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Hardscrabble Scramble
December 1997 Article

Hardscrabble Scramble Archive

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Don't Change Directions

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Mike Whittington

One of the most common errors I see in doubles is when a players tries to change directions of a shot off of an offensive shot from their opponent. Let me give an example of what I am talking about. You are in the one up one back position in doubles and so is your opponent to start a point. You miss your first serve and your opponent hits a nice offensive return of serve deep to you at the baseline. Although the receiver's partner might have moved to the middle of the court, the down the line pass is probably not the shot for most players. Your best shot off the deep ball is probably to go crosscourt or throw up a lob.

To change directions of the ball requires more precise timing, control, and hopefully an opening your opponent has left for you to hit. It is much easier to place the ball on a shorter shot that you can control rather than on a shot that pushes you back on the defensive. Many times after a player misses this shot they are upset because they hit the ball in the net or wide. As a teaching professional I try to let my students know that they can hit down the line and they can change directions of the ball but they have to wait for the correct time to do it. The more advanced a player is the better they can change directions of the ball in tougher circumstances.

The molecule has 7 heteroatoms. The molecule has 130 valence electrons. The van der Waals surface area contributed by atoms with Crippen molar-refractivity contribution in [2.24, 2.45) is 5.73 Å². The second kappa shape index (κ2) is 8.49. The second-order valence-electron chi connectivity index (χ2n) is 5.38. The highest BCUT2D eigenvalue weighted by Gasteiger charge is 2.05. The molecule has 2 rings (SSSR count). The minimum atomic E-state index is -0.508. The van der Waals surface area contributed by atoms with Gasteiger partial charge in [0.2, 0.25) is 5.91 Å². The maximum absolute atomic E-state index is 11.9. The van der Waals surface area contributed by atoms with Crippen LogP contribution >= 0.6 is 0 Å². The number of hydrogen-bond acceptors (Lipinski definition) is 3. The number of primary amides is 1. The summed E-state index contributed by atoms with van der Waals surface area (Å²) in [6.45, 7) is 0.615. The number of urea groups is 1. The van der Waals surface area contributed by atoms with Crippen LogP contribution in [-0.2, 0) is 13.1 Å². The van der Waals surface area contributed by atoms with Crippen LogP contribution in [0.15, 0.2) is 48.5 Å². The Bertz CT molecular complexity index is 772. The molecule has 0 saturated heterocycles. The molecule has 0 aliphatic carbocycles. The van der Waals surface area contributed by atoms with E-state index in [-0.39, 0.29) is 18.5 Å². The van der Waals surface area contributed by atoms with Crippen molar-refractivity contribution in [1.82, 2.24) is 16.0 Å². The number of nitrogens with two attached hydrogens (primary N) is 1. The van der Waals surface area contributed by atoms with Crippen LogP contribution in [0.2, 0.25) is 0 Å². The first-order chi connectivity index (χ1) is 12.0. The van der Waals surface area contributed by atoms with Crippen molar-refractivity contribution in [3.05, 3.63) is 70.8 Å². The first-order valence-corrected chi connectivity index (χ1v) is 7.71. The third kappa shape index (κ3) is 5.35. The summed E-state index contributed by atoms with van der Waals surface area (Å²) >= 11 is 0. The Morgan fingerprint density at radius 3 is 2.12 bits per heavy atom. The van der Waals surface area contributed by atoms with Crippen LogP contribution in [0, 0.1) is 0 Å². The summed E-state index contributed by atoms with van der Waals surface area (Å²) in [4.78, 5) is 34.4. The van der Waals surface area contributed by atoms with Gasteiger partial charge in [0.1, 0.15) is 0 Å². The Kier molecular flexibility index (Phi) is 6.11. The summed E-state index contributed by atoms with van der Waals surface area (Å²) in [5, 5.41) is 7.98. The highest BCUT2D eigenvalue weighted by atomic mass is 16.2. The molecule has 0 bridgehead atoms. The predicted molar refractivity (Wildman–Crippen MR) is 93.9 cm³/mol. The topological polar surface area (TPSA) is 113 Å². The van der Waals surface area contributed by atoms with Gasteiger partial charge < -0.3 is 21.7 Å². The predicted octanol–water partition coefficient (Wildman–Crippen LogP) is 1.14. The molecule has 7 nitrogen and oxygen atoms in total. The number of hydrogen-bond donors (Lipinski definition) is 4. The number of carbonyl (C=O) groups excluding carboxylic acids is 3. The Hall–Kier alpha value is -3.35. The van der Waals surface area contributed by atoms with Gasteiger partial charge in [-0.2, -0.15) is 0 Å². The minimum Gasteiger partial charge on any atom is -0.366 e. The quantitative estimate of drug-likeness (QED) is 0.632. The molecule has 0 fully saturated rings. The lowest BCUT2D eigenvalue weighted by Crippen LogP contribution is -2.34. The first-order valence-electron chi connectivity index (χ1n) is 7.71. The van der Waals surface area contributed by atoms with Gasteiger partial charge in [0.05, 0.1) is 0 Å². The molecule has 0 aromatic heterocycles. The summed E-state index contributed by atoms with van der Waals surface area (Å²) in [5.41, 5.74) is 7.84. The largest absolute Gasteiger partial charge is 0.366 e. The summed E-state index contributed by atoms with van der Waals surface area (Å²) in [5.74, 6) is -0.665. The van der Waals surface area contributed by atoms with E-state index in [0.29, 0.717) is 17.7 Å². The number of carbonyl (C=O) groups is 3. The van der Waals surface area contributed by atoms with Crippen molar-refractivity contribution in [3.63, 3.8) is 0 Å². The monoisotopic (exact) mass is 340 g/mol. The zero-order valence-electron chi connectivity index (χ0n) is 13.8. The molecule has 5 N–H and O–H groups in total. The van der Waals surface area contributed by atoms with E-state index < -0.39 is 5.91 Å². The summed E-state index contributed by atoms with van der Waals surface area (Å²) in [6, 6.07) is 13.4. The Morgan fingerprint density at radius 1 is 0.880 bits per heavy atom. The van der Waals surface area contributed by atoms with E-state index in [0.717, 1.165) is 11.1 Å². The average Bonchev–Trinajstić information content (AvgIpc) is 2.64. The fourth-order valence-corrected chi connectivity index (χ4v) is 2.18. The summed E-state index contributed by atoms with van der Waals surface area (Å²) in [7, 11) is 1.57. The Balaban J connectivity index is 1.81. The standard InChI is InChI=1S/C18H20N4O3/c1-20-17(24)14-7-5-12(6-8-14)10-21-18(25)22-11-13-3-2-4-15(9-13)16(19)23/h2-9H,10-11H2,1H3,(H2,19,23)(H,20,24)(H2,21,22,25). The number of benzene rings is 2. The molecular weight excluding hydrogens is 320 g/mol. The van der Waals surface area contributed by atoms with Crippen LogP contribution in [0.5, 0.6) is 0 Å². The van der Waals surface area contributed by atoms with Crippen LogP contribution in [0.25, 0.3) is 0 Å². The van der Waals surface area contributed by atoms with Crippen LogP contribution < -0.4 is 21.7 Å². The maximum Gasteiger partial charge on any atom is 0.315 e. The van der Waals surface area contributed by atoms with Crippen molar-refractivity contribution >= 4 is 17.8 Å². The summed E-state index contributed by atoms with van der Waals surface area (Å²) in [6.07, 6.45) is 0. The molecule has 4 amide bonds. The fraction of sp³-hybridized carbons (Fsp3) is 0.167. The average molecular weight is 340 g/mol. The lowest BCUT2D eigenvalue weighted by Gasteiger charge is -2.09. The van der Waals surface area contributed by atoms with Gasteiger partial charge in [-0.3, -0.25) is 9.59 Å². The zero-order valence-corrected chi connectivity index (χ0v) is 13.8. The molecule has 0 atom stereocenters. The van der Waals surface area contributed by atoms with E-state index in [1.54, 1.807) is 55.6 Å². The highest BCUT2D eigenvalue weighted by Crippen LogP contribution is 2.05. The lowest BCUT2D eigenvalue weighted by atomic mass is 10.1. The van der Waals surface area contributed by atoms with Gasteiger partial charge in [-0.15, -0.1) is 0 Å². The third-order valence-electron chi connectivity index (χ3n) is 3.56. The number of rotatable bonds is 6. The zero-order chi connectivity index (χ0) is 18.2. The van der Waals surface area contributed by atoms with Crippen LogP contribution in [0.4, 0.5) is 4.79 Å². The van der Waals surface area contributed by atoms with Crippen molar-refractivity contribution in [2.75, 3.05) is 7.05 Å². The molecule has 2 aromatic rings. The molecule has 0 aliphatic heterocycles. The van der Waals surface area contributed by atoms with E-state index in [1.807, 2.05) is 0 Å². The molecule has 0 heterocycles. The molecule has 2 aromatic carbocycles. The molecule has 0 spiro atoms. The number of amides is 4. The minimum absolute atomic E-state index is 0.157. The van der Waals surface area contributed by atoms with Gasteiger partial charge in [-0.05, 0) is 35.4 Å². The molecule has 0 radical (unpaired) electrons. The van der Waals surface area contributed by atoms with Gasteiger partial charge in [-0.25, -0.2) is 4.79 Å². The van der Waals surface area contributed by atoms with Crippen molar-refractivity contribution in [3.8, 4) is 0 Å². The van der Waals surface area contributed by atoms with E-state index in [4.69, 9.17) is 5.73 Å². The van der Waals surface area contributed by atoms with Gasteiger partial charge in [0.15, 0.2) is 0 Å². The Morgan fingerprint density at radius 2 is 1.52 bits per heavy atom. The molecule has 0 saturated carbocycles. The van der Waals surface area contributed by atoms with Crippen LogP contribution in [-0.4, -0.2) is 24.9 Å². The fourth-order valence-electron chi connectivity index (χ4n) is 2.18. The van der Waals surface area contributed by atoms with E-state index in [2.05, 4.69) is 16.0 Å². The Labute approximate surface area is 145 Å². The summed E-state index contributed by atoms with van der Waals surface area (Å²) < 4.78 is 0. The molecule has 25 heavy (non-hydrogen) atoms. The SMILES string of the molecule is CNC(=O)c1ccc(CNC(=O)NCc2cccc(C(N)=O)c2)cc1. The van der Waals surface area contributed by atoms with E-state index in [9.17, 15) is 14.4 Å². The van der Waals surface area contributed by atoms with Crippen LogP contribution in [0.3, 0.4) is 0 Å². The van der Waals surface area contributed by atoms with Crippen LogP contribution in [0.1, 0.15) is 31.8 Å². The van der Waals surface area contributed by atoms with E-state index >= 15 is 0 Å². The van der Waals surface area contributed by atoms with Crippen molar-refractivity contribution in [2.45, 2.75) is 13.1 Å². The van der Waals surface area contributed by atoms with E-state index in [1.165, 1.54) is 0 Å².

So they next time your opponent puts pressure on you, remember to remain cool and wait for that perfect time before you go down the line. I have found that most of the matches I watch during team tennis, the person or team that tries to first change directions of the ball off of a ball hit deep to them usually loses the point. Hitting the ball back in the direction it came from, as pointed out in the example above, will reduce your errors and increase the number of points you win. Think before you change and I bet you'll find your opponent missing that shot instead of you.

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Hardscrabble Scramble Archive

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This column is copyrighted by Mike Whittington, all rights reserved.

At the time at which he wrote this column, Mike Whittington was a USPTA pro in Fort Smith, Arkansas, where he served as director of tennis at the Hardscrabble Country Club.


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